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Light at the end of the tunnel?

After Brexit, the UK government intends to allow data to flow from the UK to EU countries. However, transfers of personal data from the EU to the UK will be affected. Moving forward, any transfers of personal data from an EU country into the UK will need an additional safeguard implemented around this transfer.

The simplest of these would be for the UK to be recognised as an “adequate” country in terms of its Data Protection laws by the European Data Protection Board. Initial thinking was that this was unlikely to happen before the UK left the EU.

However, the European Commission’s Task Force for Relations with the UK recently presented to the Council Working Party (Article 50) on initial discussions on the future relationship with the UK and adequacy decisions.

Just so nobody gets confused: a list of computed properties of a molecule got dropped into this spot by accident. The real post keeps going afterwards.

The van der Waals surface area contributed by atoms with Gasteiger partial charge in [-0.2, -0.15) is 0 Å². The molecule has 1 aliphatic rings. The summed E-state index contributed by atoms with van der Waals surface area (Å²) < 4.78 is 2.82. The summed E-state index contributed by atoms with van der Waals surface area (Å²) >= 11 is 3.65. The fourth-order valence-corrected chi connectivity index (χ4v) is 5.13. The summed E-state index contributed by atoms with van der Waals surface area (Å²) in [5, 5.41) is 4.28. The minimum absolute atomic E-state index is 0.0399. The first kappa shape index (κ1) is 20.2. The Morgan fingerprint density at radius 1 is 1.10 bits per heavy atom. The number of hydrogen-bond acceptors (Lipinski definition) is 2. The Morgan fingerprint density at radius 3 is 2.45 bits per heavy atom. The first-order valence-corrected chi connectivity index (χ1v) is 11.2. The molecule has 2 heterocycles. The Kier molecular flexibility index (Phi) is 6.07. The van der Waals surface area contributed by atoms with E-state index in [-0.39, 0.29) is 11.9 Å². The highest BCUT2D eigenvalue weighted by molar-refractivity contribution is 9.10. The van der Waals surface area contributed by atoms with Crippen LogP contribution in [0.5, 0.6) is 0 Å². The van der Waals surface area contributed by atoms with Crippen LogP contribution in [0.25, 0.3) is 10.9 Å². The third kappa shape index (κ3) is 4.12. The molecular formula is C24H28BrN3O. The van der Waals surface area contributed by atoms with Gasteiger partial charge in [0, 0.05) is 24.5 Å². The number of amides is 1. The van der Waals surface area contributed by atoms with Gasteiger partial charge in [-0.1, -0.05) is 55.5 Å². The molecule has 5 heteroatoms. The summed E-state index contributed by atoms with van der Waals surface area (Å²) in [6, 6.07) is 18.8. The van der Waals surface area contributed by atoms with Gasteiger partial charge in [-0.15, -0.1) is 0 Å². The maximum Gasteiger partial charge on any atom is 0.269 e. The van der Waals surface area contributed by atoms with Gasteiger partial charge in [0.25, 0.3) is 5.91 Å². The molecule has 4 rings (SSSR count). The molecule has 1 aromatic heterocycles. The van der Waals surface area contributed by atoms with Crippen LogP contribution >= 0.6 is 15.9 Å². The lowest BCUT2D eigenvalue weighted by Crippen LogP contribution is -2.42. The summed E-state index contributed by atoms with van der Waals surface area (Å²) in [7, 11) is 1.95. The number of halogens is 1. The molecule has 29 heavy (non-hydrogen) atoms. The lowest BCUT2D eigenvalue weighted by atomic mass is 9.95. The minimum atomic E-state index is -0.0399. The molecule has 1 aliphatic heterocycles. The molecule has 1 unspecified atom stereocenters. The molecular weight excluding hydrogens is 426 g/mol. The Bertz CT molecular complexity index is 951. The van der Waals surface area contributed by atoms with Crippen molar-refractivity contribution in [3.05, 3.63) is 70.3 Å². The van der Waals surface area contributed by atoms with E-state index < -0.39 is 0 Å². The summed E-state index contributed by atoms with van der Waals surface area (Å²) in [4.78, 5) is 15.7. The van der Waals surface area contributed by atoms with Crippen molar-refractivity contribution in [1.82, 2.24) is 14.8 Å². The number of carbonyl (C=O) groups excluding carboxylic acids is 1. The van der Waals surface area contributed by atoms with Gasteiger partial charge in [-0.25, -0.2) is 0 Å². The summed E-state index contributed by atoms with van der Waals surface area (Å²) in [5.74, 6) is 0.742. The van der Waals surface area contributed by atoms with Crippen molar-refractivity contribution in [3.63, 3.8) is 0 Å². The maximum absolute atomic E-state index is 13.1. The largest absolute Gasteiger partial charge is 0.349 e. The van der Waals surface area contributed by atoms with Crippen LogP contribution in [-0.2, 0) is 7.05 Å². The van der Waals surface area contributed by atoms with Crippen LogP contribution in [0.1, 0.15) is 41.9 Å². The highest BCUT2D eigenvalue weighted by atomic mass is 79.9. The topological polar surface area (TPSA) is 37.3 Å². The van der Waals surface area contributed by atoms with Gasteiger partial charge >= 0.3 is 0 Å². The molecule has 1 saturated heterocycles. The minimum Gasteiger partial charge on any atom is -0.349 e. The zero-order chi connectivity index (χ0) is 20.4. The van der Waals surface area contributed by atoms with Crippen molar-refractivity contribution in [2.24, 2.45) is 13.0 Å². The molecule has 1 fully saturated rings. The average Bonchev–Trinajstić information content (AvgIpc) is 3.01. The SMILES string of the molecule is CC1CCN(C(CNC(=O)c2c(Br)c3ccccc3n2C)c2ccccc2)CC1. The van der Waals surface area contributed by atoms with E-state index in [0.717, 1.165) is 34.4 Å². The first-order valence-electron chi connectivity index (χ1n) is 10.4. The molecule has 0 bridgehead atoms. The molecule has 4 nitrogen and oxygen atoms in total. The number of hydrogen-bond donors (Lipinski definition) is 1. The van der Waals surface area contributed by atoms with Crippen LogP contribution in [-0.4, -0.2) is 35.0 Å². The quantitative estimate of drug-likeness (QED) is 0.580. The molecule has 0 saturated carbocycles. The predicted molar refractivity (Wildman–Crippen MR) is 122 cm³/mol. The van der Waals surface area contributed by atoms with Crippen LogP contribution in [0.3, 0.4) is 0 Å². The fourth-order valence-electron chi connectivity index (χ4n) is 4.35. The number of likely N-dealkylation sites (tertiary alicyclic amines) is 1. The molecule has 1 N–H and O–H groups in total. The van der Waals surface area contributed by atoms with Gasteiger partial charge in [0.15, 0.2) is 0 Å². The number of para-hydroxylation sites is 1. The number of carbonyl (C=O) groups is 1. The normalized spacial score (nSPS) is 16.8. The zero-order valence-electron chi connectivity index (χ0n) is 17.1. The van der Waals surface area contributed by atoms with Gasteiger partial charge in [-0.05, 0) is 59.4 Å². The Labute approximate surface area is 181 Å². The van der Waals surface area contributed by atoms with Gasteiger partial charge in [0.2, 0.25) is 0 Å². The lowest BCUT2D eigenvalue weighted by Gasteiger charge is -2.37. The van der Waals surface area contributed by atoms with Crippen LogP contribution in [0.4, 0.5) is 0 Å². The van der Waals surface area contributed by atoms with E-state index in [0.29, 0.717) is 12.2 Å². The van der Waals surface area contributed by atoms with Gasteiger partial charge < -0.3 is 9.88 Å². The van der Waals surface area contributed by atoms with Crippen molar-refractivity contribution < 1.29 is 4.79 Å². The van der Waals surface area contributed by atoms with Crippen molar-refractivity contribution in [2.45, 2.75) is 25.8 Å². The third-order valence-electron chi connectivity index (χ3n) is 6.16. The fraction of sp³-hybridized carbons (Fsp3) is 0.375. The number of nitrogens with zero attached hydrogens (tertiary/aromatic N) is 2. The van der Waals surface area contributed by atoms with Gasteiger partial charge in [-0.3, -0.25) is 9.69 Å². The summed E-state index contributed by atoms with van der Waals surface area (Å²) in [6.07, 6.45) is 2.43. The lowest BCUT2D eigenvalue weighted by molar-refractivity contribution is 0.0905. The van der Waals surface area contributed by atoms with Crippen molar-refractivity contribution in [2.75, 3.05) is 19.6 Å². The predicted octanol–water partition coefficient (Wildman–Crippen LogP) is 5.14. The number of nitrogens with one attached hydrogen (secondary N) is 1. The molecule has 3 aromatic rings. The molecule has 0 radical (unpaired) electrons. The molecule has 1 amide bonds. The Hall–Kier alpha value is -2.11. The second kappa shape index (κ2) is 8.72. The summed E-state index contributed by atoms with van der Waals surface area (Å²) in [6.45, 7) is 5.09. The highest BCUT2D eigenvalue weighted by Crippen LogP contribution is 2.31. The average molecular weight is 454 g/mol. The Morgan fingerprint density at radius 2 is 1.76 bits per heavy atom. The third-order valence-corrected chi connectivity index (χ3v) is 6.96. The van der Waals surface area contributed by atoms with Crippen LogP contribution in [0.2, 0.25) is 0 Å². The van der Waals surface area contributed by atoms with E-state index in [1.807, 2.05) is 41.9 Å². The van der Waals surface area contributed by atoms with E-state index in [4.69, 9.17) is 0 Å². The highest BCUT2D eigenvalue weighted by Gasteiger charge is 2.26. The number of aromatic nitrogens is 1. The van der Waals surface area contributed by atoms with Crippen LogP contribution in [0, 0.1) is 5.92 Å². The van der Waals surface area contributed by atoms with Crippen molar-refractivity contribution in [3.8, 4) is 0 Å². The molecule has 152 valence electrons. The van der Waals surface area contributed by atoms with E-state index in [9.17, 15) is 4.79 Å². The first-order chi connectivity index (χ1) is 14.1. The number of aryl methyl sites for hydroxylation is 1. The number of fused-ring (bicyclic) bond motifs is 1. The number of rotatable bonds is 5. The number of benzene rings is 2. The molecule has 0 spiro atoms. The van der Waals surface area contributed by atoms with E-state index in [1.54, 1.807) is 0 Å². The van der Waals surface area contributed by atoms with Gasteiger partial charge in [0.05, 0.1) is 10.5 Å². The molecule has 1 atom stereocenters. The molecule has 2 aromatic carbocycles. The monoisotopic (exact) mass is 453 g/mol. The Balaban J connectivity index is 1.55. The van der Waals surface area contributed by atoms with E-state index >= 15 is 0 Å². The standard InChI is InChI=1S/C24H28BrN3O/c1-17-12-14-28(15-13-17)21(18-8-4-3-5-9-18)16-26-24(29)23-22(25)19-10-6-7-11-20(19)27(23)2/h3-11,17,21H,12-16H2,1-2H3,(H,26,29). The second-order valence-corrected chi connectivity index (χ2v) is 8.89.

This presentation detailed plans for the European Commission to start assessing the UK’s Data Protection standards as soon as possible after Brexit at the end of January, endeavouring to adopt decisions by the end of 2020 if the applicable conditions are met. At the same time, the UK will take steps to ensure comparable transfers of personal data to the EU.

This is good news for businesses who currently store data in the EU, or routinely share personal data from the EU into the UK. If an adequacy decision is reached within this timescale, this will ensure that these flows can continue without additional measures (such as standard contractual clauses) being implemented (recognising that these may still be needed for transfers from the UK to other non-adequate countries).